5 ways to deal with jealousy on your fertility journey

Feb 06, 2023

I know we’re not supposed to say this out loud, but while I was on my fertility journey, I was SO jealous of women who were able to get pregnant so easily.  And I’ll go even further and say that I actually resented the fact that they didn’t have to go through the shit I had to.

Even today, that green eyed monster still raises its ugly head.  I think of the money we spent, the pain we went through…….and cringe at the injustice of it all.  And when I see others breeze through their pregnancy without a care in the world, I still feel all the feels.

There you go……it’s out in the open. I felt jealous and resentful and I still feel it some days.

And it’s more common than you think – we just don’t talk about it, because there’s such a taboo around it.  

After all, envy is one of the seven deadly sins – and who could forget watching Brad Pitt in the movie Seven, when Gwyneth Paltrow’s head in the box represented ENVY (spoiler alert).

But on your fertility journey, it pops its head up multiple times a day.  In fact, some days the envy is so deep, it’s hard to see straight.  We lose ourselves in it.

You feel jealous of the heavily pregnant woman in the grocery store who is pushing a trolley with 2 toddlers in it.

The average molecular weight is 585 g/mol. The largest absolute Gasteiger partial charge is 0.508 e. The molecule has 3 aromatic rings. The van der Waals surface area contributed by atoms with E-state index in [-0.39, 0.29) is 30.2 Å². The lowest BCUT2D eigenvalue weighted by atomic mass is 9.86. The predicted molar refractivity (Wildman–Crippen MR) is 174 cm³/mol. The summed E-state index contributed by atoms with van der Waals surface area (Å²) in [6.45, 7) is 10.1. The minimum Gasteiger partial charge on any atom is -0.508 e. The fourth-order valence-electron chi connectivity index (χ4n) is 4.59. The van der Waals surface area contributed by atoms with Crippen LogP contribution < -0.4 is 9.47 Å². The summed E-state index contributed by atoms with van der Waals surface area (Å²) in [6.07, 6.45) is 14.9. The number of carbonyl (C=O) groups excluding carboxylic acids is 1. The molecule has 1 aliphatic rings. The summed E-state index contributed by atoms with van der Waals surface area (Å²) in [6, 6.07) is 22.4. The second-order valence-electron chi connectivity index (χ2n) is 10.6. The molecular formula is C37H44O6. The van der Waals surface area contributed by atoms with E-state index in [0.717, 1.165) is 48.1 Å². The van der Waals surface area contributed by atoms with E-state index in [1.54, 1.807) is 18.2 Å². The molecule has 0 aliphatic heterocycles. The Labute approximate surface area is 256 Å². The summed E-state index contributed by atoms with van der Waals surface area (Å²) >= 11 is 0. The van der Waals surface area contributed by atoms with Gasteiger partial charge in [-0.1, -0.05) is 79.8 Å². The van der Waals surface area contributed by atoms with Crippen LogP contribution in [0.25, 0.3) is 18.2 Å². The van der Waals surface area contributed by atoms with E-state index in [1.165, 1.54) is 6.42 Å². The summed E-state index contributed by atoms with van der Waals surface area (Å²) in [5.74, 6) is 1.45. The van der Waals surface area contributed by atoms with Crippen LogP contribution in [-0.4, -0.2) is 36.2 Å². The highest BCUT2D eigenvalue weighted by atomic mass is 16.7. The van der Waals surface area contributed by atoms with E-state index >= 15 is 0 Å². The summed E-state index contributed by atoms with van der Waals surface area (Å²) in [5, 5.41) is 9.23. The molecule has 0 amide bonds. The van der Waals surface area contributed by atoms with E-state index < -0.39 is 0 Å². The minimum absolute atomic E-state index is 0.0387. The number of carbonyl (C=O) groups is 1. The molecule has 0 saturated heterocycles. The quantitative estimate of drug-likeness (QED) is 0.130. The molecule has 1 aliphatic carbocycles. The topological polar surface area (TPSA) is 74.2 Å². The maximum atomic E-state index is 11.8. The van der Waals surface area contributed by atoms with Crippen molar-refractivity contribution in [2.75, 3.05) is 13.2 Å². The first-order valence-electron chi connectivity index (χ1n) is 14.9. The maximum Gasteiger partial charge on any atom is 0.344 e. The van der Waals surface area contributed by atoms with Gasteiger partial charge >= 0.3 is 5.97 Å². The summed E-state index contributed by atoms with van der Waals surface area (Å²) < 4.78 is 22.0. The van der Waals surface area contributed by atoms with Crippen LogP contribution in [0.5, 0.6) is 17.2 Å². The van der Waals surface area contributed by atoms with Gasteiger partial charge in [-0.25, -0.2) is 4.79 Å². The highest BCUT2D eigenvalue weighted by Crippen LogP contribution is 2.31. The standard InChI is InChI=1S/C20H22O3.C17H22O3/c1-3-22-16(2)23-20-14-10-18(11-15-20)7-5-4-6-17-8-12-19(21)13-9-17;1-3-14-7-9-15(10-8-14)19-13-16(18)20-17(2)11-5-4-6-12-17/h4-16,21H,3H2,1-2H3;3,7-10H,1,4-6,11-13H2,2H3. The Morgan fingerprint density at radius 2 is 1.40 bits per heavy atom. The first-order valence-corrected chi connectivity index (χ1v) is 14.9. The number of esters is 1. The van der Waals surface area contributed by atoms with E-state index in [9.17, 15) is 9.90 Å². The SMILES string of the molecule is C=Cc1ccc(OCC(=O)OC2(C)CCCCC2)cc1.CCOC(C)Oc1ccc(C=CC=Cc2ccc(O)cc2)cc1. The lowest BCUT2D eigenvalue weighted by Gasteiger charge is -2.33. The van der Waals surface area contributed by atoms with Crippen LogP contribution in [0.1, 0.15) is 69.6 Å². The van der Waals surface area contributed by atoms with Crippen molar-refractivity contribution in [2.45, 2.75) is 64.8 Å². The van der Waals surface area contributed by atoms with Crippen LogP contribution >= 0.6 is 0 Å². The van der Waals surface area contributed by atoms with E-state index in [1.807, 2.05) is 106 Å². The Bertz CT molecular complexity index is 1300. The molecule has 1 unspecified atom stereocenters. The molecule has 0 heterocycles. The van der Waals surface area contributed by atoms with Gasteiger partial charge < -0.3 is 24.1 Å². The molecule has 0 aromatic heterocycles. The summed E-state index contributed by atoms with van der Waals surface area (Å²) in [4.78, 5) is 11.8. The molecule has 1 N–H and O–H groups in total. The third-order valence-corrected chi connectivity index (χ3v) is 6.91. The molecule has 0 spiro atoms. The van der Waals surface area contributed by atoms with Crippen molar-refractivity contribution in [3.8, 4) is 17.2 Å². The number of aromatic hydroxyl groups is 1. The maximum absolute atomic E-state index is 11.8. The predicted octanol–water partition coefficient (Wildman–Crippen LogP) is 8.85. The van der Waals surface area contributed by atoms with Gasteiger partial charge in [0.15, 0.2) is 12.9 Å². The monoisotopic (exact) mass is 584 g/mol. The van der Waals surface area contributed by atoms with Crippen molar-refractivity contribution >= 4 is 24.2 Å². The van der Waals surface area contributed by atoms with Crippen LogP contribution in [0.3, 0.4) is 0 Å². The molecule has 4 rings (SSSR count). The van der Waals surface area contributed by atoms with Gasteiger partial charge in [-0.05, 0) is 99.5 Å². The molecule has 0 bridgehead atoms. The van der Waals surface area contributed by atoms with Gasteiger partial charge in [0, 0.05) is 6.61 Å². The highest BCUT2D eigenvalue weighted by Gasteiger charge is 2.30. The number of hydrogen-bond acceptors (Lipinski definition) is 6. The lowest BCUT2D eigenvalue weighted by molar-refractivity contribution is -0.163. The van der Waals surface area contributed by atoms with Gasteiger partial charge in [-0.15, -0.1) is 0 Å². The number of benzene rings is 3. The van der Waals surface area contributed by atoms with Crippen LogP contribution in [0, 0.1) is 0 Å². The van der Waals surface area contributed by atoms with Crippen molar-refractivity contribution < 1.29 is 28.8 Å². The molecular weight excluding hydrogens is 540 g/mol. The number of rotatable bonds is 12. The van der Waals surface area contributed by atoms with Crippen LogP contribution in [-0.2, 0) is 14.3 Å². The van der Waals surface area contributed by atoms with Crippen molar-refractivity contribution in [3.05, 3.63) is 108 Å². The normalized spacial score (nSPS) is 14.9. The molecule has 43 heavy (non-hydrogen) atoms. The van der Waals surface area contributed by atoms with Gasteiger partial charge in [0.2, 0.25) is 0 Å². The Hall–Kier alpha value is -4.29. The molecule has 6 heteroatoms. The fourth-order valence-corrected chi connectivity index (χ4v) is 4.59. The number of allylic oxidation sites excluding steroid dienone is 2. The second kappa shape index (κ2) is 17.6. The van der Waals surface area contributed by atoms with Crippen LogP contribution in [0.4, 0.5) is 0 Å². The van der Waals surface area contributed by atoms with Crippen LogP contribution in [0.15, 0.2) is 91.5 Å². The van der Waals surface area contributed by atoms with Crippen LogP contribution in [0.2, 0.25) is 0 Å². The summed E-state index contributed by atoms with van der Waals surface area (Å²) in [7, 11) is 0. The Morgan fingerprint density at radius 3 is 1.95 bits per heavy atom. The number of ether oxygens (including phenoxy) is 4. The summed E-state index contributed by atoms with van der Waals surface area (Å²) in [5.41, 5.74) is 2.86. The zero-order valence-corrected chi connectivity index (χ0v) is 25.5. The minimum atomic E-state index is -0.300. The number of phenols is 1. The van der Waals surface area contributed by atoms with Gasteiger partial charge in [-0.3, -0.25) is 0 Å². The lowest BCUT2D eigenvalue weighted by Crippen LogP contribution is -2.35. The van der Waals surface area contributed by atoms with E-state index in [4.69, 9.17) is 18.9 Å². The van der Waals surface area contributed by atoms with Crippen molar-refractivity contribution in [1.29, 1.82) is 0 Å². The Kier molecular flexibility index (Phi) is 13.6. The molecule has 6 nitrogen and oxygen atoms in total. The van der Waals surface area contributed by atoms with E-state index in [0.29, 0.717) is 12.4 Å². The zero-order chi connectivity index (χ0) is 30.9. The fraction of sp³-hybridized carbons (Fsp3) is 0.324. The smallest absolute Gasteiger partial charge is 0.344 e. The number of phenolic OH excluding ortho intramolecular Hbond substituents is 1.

You feel jealous of your younger sister who has just gotten pregnant so easily.

You feel jealous when your friends are planning holidays, and you have to decline because you’re planning your next IVF cycle.

You feel jealous of the woman who announces on social media that she’s having a baby, even though she’s only 6 weeks pregnant.

So, does this make me (or you) a bad person for feeling like this?  Absolutely not. Despite the movies, the negative press this emotion receives, and what you’re taught growing up.

Do you know what it makes you?  Human. 

Yes, jealousy and resentment are human emotional responses. Welcome to the club. You are officially human.

And my view is that they were created to be felt.  All our emotions were created for a purpose.

And jealousy can be a good thing.  Out of all the emotions that kept pushing me forward, that drove me to keep getting back up on my fertility journey.  To endure 7 years of heartache, 9 IVF cycles and 2 miscarriages.  One of them was jealousy. Yes - I was driven by JEALOUSY (gasp!!).

This is probably one of the emotional responses we don’t talk about, because it feels uncomfortable and shameful to admit it. We’re always told to stay in our own lane and not worry about what other people are doing. But it’s hard, isn’t it? We compare everything – from the way we look, to how much we earn, to where we live……and the big one……whether we have children. I used to look at our friends who already had children – and even my sister who had 3 children, and I was envious of them. I wanted what they had. I was even bitter that they were able to have children when I wasn’t.

But at times, the jealousy drove me to keep going – because I wanted what they had.  And if they could get it, why shouldn’t I keep fighting for it?